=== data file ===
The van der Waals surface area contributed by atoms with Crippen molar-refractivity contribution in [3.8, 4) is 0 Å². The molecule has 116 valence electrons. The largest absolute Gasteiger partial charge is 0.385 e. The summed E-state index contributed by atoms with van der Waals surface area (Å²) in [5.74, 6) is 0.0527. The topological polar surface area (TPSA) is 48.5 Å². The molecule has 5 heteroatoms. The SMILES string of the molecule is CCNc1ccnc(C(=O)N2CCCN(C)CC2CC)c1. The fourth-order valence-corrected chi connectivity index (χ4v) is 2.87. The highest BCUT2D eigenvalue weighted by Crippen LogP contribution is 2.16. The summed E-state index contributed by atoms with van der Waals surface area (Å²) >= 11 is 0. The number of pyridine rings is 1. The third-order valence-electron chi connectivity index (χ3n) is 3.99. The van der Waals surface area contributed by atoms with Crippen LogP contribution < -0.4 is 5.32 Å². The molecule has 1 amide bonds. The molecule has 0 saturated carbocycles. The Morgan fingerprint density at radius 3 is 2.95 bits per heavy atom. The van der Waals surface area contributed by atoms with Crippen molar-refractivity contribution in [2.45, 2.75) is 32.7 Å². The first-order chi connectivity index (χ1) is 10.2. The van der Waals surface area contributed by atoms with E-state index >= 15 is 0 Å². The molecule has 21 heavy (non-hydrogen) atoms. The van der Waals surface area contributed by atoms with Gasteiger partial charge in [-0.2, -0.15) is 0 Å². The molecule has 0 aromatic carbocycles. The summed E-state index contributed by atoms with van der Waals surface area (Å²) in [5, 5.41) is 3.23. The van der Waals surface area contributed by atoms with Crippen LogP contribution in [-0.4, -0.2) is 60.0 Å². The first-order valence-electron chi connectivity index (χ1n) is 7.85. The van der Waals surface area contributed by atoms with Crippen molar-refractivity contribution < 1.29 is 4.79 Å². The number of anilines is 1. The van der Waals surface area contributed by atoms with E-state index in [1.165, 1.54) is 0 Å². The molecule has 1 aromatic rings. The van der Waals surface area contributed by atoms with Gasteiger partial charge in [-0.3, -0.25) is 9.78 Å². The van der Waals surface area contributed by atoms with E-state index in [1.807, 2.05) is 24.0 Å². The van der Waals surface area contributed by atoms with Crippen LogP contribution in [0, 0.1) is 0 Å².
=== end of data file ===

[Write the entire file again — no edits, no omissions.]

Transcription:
The van der Waals surface area contributed by atoms with Crippen molar-refractivity contribution in [3.8, 4) is 0 Å². The molecule has 116 valence electrons. The largest absolute Gasteiger partial charge is 0.385 e. The summed E-state index contributed by atoms with van der Waals surface area (Å²) in [5.74, 6) is 0.0527. The topological polar surface area (TPSA) is 48.5 Å². The molecule has 5 heteroatoms. The SMILES string of the molecule is CCNc1ccnc(C(=O)N2CCCN(C)CC2CC)c1. The fourth-order valence-corrected chi connectivity index (χ4v) is 2.87. The highest BCUT2D eigenvalue weighted by Crippen LogP contribution is 2.16. The summed E-state index contributed by atoms with van der Waals surface area (Å²) >= 11 is 0. The number of pyridine rings is 1. The third-order valence-electron chi connectivity index (χ3n) is 3.99. The van der Waals surface area contributed by atoms with Crippen LogP contribution < -0.4 is 5.32 Å². The molecule has 1 amide bonds. The molecule has 0 saturated carbocycles. The Morgan fingerprint density at radius 3 is 2.95 bits per heavy atom. The van der Waals surface area contributed by atoms with Crippen molar-refractivity contribution in [2.45, 2.75) is 32.7 Å². The first-order chi connectivity index (χ1) is 10.2. The van der Waals surface area contributed by atoms with E-state index >= 15 is 0 Å². The molecule has 21 heavy (non-hydrogen) atoms. The van der Waals surface area contributed by atoms with Gasteiger partial charge in [-0.2, -0.15) is 0 Å². The molecule has 0 aromatic carbocycles. The summed E-state index contributed by atoms with van der Waals surface area (Å²) in [5, 5.41) is 3.23. The van der Waals surface area contributed by atoms with Crippen LogP contribution in [-0.4, -0.2) is 60.0 Å². The first-order valence-electron chi connectivity index (χ1n) is 7.85. The van der Waals surface area contributed by atoms with Crippen molar-refractivity contribution < 1.29 is 4.79 Å². The number of anilines is 1. The van der Waals surface area contributed by atoms with E-state index in [1.165, 1.54) is 0 Å². The molecule has 1 aromatic rings. The van der Waals surface area contributed by atoms with Gasteiger partial charge in [-0.3, -0.25) is 9.78 Å². The van der Waals surface area contributed by atoms with E-state index in [1.807, 2.05) is 24.0 Å². The van der Waals surface area contributed by atoms with Crippen LogP contribution in [0, 0.1) is 0 Å².